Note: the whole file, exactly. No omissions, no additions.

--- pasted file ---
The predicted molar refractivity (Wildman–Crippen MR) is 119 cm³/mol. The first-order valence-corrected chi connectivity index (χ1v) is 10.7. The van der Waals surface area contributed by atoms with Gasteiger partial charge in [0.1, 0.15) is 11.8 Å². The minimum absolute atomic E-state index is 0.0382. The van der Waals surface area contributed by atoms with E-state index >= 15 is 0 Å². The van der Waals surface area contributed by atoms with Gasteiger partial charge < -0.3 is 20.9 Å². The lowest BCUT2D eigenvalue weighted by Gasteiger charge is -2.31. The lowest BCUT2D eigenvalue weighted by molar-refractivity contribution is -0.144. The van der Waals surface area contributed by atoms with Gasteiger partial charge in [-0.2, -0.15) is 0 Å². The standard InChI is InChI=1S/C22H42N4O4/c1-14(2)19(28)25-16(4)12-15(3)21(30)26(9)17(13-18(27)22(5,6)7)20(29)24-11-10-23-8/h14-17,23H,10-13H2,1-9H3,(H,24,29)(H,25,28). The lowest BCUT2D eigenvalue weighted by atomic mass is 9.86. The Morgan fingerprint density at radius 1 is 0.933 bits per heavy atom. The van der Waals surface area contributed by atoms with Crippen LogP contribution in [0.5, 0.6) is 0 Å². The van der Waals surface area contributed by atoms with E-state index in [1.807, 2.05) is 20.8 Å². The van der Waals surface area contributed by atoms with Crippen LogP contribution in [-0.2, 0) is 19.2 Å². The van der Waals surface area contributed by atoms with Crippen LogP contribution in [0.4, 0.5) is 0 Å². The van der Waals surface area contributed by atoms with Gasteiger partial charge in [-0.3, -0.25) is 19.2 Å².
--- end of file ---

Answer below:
The predicted molar refractivity (Wildman–Crippen MR) is 119 cm³/mol. The first-order valence-corrected chi connectivity index (χ1v) is 10.7. The van der Waals surface area contributed by atoms with Gasteiger partial charge in [0.1, 0.15) is 11.8 Å². The minimum absolute atomic E-state index is 0.0382. The van der Waals surface area contributed by atoms with E-state index >= 15 is 0 Å². The van der Waals surface area contributed by atoms with Gasteiger partial charge < -0.3 is 20.9 Å². The lowest BCUT2D eigenvalue weighted by Gasteiger charge is -2.31. The lowest BCUT2D eigenvalue weighted by molar-refractivity contribution is -0.144. The van der Waals surface area contributed by atoms with Gasteiger partial charge in [-0.2, -0.15) is 0 Å². The standard InChI is InChI=1S/C22H42N4O4/c1-14(2)19(28)25-16(4)12-15(3)21(30)26(9)17(13-18(27)22(5,6)7)20(29)24-11-10-23-8/h14-17,23H,10-13H2,1-9H3,(H,24,29)(H,25,28). The lowest BCUT2D eigenvalue weighted by atomic mass is 9.86. The Morgan fingerprint density at radius 1 is 0.933 bits per heavy atom. The van der Waals surface area contributed by atoms with Crippen LogP contribution in [0.5, 0.6) is 0 Å². The van der Waals surface area contributed by atoms with E-state index in [1.807, 2.05) is 20.8 Å². The van der Waals surface area contributed by atoms with Crippen LogP contribution in [-0.2, 0) is 19.2 Å². The van der Waals surface area contributed by atoms with Crippen LogP contribution in [0.4, 0.5) is 0 Å². The van der Waals surface area contributed by atoms with Gasteiger partial charge in [-0.3, -0.25) is 19.2 Å².